1 Feb 2010
One of the claimed advantages of rail over air travel is that it runs city-centre to city-centre. But most journeys are not of this nature. Most people live around cities rather than in the middle of them and at least one end of their journey involves a connecting stage of some sort. It is most likely to be made in a car. Having got into the car, the temptation is to make the whole journey in the car. It is not just a matter of time but of convenience. High speed rail does little to make the car less appealing in comparison, especially when it is expensive unless bookings are made well in advance.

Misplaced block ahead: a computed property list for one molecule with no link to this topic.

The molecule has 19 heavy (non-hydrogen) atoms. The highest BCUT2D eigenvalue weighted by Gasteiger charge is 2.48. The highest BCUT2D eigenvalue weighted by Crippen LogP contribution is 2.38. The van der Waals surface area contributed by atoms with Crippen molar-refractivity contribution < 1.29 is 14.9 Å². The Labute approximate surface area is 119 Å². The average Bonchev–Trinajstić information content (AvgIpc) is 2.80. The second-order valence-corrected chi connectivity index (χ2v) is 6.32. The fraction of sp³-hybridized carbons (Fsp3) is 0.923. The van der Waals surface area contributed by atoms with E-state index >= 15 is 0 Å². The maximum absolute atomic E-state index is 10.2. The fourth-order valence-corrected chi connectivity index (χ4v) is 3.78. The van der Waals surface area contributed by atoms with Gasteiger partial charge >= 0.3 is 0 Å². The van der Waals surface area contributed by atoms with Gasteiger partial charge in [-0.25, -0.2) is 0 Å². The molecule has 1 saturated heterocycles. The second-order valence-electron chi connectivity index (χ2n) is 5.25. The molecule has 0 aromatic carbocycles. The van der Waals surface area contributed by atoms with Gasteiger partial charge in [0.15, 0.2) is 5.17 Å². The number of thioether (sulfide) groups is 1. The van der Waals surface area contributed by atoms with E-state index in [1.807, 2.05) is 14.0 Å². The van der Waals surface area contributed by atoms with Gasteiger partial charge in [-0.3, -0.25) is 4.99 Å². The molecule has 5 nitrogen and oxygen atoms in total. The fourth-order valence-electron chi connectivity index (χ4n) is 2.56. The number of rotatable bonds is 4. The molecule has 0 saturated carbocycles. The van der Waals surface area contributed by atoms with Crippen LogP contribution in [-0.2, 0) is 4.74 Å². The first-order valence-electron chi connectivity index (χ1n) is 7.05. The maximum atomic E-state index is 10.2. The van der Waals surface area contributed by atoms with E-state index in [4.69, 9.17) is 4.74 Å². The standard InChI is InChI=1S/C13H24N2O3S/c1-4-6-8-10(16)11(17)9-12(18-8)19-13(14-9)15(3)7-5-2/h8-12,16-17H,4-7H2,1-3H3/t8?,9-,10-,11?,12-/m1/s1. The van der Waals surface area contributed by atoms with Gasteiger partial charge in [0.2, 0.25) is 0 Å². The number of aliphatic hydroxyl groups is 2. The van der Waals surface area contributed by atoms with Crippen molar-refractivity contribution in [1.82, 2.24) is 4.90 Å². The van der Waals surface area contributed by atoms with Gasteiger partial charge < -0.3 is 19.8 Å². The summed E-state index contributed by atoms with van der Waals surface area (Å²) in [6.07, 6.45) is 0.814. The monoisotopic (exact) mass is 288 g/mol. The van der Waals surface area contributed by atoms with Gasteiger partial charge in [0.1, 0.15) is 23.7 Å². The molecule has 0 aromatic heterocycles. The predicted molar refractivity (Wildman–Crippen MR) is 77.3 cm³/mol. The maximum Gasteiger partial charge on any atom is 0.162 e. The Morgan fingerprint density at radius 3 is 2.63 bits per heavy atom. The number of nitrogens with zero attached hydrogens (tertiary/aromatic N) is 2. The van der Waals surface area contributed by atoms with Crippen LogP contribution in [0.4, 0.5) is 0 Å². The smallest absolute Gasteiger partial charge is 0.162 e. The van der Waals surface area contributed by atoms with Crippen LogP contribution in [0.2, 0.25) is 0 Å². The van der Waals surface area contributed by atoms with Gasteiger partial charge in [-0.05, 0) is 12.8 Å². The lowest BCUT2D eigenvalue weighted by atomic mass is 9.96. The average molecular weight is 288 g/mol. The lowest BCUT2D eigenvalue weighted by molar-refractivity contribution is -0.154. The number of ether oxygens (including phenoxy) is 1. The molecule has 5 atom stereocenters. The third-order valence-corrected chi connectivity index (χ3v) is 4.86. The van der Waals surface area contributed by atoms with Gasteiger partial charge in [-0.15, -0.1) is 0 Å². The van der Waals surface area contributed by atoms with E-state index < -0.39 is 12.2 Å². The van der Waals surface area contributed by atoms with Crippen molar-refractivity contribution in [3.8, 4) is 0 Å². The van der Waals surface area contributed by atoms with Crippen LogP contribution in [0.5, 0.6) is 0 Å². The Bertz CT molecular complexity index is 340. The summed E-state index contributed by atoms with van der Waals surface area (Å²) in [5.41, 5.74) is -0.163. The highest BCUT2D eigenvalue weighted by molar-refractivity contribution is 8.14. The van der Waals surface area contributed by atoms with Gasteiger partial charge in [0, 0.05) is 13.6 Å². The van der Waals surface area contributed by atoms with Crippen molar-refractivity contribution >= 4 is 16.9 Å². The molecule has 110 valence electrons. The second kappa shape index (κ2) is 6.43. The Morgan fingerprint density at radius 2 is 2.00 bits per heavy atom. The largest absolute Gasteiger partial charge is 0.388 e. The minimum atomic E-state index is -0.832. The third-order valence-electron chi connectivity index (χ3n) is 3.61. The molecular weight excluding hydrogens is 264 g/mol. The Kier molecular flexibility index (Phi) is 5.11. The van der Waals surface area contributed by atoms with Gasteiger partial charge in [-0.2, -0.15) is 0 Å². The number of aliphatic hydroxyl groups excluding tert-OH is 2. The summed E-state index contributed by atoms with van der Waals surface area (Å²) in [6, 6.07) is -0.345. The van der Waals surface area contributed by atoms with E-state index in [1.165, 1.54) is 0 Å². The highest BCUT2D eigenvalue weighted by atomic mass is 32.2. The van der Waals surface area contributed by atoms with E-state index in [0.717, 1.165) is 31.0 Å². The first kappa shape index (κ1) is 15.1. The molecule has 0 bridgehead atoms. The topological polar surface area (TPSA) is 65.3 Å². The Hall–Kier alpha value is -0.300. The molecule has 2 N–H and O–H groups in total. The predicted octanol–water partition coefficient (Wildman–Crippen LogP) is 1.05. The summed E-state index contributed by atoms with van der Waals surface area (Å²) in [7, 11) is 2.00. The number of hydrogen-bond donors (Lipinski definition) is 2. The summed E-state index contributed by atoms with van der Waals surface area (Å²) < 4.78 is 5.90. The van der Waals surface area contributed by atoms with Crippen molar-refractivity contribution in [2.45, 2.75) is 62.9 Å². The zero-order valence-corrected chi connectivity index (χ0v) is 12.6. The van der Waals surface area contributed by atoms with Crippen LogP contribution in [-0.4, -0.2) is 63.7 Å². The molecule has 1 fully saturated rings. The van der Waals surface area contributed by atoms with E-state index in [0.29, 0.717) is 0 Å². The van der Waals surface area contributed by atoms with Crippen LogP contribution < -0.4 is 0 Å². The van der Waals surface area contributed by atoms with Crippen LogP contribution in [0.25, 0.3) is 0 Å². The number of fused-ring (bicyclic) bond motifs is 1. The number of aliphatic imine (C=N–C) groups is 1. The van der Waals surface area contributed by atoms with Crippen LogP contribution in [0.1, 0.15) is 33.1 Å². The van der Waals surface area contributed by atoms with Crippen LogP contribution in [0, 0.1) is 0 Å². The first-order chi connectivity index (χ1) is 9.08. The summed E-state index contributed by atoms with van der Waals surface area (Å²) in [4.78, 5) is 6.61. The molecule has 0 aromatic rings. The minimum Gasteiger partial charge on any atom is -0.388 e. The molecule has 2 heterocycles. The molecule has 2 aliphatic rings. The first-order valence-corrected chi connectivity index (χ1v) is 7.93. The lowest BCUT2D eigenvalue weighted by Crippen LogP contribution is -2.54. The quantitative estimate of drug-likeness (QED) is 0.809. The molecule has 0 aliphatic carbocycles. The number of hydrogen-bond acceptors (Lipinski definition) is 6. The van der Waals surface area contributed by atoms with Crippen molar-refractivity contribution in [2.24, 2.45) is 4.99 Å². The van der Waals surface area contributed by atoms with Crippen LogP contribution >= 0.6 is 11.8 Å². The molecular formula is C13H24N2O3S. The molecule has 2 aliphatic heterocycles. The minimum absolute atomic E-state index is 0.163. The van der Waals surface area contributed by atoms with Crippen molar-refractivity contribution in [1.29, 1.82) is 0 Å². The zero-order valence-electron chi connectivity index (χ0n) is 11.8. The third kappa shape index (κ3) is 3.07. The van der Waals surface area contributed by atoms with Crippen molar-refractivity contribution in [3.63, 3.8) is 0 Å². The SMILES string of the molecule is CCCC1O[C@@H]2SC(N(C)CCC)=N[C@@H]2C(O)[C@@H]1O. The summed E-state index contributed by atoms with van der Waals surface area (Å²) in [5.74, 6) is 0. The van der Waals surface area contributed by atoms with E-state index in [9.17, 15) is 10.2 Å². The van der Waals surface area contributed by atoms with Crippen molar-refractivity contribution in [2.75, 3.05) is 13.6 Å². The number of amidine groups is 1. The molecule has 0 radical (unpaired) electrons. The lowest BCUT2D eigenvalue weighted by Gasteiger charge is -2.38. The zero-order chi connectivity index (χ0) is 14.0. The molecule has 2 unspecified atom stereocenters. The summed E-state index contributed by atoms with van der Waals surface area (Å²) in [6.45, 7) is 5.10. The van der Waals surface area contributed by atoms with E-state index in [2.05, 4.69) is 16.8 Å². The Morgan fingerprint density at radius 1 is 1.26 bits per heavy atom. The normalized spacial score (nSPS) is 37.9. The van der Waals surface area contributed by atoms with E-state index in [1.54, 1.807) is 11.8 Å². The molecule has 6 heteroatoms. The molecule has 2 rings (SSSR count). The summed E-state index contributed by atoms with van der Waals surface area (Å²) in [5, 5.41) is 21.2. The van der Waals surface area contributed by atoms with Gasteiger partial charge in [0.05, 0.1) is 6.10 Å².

What would tip the balance in favour of the train? One factor is penetrability. The convenience of the local transport network is critical. It means frequent services that go as close as possible to where people want to travel to where they live and work. Buses are obviously an essential part of the mix, but it must also include trams, light rail (above) and local train services. It may also mean that long distance trains should stop more frequently, with well-located stations on the edge of conurbations. It is to satisfy this kind of developing need that the Great Western main line has evolved into a sort of long-distance metro service, where little sustained high-speed running is called for.
If this is the future, then high speed rail begins to look like an irrelevancy that will suck resources away from where they are most needed.